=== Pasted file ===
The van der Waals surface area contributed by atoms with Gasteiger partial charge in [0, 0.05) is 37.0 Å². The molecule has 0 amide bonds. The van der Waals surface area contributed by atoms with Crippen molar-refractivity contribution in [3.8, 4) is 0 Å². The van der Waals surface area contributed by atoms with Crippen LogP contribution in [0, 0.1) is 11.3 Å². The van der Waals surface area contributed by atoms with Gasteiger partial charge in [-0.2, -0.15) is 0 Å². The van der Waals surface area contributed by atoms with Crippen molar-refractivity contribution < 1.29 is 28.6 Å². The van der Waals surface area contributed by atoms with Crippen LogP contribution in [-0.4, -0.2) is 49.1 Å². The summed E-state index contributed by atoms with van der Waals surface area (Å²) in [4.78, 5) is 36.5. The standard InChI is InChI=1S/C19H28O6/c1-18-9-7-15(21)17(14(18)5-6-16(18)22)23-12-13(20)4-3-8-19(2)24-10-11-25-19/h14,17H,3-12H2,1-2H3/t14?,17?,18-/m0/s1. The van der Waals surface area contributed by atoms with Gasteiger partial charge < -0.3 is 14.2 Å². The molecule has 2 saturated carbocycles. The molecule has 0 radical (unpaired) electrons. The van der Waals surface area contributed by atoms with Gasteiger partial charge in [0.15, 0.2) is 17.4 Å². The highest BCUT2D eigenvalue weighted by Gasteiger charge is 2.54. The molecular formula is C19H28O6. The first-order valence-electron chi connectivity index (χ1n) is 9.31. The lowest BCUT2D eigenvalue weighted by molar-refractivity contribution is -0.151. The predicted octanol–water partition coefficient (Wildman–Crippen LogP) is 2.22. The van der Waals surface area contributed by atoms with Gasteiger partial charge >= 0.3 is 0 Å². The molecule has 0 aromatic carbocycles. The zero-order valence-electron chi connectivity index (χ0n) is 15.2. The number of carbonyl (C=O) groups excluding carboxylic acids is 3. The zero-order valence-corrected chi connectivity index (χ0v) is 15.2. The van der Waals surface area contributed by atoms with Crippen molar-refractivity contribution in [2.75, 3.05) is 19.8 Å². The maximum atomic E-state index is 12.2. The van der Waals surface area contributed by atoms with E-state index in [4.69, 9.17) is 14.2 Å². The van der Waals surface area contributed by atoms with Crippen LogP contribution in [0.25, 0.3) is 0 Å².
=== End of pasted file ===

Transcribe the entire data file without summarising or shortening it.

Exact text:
The van der Waals surface area contributed by atoms with Gasteiger partial charge in [0, 0.05) is 37.0 Å². The molecule has 0 amide bonds. The van der Waals surface area contributed by atoms with Crippen molar-refractivity contribution in [3.8, 4) is 0 Å². The van der Waals surface area contributed by atoms with Crippen LogP contribution in [0, 0.1) is 11.3 Å². The van der Waals surface area contributed by atoms with Gasteiger partial charge in [-0.2, -0.15) is 0 Å². The van der Waals surface area contributed by atoms with Crippen molar-refractivity contribution < 1.29 is 28.6 Å². The van der Waals surface area contributed by atoms with Crippen LogP contribution in [-0.4, -0.2) is 49.1 Å². The summed E-state index contributed by atoms with van der Waals surface area (Å²) in [4.78, 5) is 36.5. The standard InChI is InChI=1S/C19H28O6/c1-18-9-7-15(21)17(14(18)5-6-16(18)22)23-12-13(20)4-3-8-19(2)24-10-11-25-19/h14,17H,3-12H2,1-2H3/t14?,17?,18-/m0/s1. The van der Waals surface area contributed by atoms with Gasteiger partial charge < -0.3 is 14.2 Å². The molecule has 2 saturated carbocycles. The molecule has 0 radical (unpaired) electrons. The van der Waals surface area contributed by atoms with Gasteiger partial charge in [0.15, 0.2) is 17.4 Å². The highest BCUT2D eigenvalue weighted by Gasteiger charge is 2.54. The molecular formula is C19H28O6. The first-order valence-electron chi connectivity index (χ1n) is 9.31. The lowest BCUT2D eigenvalue weighted by molar-refractivity contribution is -0.151. The predicted octanol–water partition coefficient (Wildman–Crippen LogP) is 2.22. The van der Waals surface area contributed by atoms with Gasteiger partial charge >= 0.3 is 0 Å². The molecule has 0 aromatic carbocycles. The zero-order valence-electron chi connectivity index (χ0n) is 15.2. The number of carbonyl (C=O) groups excluding carboxylic acids is 3. The zero-order valence-corrected chi connectivity index (χ0v) is 15.2. The van der Waals surface area contributed by atoms with Crippen molar-refractivity contribution in [2.75, 3.05) is 19.8 Å². The maximum atomic E-state index is 12.2. The van der Waals surface area contributed by atoms with E-state index in [4.69, 9.17) is 14.2 Å². The van der Waals surface area contributed by atoms with Crippen LogP contribution in [0.25, 0.3) is 0 Å².